It is time to balance the playing field when it comes to our personal data.  As we all moved our lives online as a result of COVID-19, our average digital footprint increased by 55%. Companies hold more data on us today than ever before, and many of us are left in the dark on just where our personal, often sensitive, information lives. The daily headlines on data breaches and the mainstream attention in the form of documentaries like Netflix’s “The Great Hack” and “The Social Dilemma” have made clear to the public: it’s time we all do a data detox.

More consumers than ever before, believe that data ownership is a fundamental right.

But where does one start? Many of us have accepted the fact that “privacy is dead” long ago. Protecting our privacy was always about putting fences around us, keeping us from sharing our personal data with others, but then we miss out on all the benefits of the internet. One needs to provide data in order to access the majority of our online lives - think, email address, phone number, and in some cases, financial information to access day-to-day sites.  So let’s start with reframing the issue. What if, instead of thinking about data privacy, we begin to think about data ownership?

Stop sharing our personal data to use the internet would be just avoiding the problem. What if, instead, we shift mindset to data ownership, which puts access and choice at the center of the data privacy debate. It’s about being selective about what and who we share our data with.  Now, with the GDPR, CCPA, LGPD, and other privacy regulations in place, we can do something about it and live without fences and share whatever we want with whoever we wish to - as these regulations allow us to take it back whenever we choose! By leaving our data only where needed, we can minimize risks like data breaches and identity theft without changing our behavior.

What would a data detox look like?

  • A data detox should start with facing reality and being aware of your current situation: it all starts with understanding where your data currently is.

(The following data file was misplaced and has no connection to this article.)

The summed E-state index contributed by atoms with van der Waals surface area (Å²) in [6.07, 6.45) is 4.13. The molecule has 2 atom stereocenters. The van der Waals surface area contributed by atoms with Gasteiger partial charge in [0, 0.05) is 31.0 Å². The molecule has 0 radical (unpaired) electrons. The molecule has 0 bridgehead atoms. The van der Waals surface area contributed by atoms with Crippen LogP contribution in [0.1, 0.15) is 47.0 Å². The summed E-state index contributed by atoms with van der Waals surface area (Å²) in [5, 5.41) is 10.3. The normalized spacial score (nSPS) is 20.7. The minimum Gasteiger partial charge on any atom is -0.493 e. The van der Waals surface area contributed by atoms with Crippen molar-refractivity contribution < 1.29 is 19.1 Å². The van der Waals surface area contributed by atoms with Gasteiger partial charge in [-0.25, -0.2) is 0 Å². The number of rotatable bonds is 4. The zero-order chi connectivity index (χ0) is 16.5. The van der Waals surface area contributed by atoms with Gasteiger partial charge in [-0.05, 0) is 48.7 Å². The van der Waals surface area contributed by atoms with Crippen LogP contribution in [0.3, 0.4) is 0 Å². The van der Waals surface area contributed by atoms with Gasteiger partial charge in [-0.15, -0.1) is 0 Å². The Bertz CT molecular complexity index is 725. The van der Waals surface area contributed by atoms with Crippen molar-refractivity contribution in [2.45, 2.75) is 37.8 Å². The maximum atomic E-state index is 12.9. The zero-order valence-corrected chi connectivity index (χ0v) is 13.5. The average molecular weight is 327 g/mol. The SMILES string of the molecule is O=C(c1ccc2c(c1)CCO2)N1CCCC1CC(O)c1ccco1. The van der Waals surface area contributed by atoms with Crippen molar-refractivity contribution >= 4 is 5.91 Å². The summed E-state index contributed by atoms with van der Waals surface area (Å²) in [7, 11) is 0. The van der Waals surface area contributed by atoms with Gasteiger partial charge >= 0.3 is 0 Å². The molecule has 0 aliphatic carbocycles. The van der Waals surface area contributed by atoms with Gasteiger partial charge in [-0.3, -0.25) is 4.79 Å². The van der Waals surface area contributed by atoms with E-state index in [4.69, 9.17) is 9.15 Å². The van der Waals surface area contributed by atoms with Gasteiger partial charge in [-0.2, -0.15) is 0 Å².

• This is why the first step with Mine’s data ownership product is discovery.  Mine allows users to discover the companies that are holding their data, what kind of data they have about them, and what that means for them in terms of associated digital risks.
    • Understanding this is the first step to cleaning up your digital footprint.
  •  The second step is about value. You should ask yourself a simple question about all the companies that hold your personal data, does this service provide me with value? Am I still using this service? Do I still need it?
    • If the answer to this question is no, then there is no reason for you to keep your data there and put yourself at unnecessary risk of data exposure. 
    • We already see some companies giving people a choice on specific data they are willing to share with them. By providing users with the choice to reclaim specific data, such as location, etc., we can take privacy beyond the binary, outdated view and into a new future of data ownership - where everyone can utilize the internet without fences and fear of breaches.

Exercise your right to be forgotten.  Lawmakers in many places like Europe (GDPR), California (CCPA), and Brazil (LGPD) have decided to implement data privacy regulations to protect users’ data privacy rights. These regulations are here to restore the balance, but the only way for them to work is if users will actually use them. Understanding of these protections must come first.

 Unfortunately, more than 60% of Americans don’t understand privacy regulations, and even in places with access to these rights like California, many fail to use them to their advantage. Don’t let your privacy rights stay on paper and turn them into reality by actively asking companies to delete any information you don’t longer feel comfortable sharing. By using services like Mine, you can send official deletion requests to companies, asking them to delete your data. Obviously, these rights are not absolute and companies can decide how to approach it, but in most cases, your data would be deleted.

Remember that data ownership is an ongoing effort. With the tools at our disposal today,  future footprint management won't require a once-yearly cleanse; users are now able to check-in and reclaim their sensitive information seamlessly and as they see fit.  But this is not a heavy task. With tools like Mine’s that help you stay on track through notifications, personal recommendations, and alerts about potential threats, all you have to do as a consumer is decide where you want to keep your data and where you don’t.

2021 looks promising for data ownership. We expect to see many new regions around the world offering data privacy regulations for their citizens, with federal privacy legislation on the horizon in the US that would provide data privacy rights for all Americans.  A recent report by Gartner states that ”by 2023, 65% of the world’s population will have its personal data covered under modern privacy regulations, up from 10% in 2020.” Making the decision to take back ownership is the first step to finding - and detoxing - your data footprint. A fresh start to 2021 has never been more accessible, so what are you waiting for?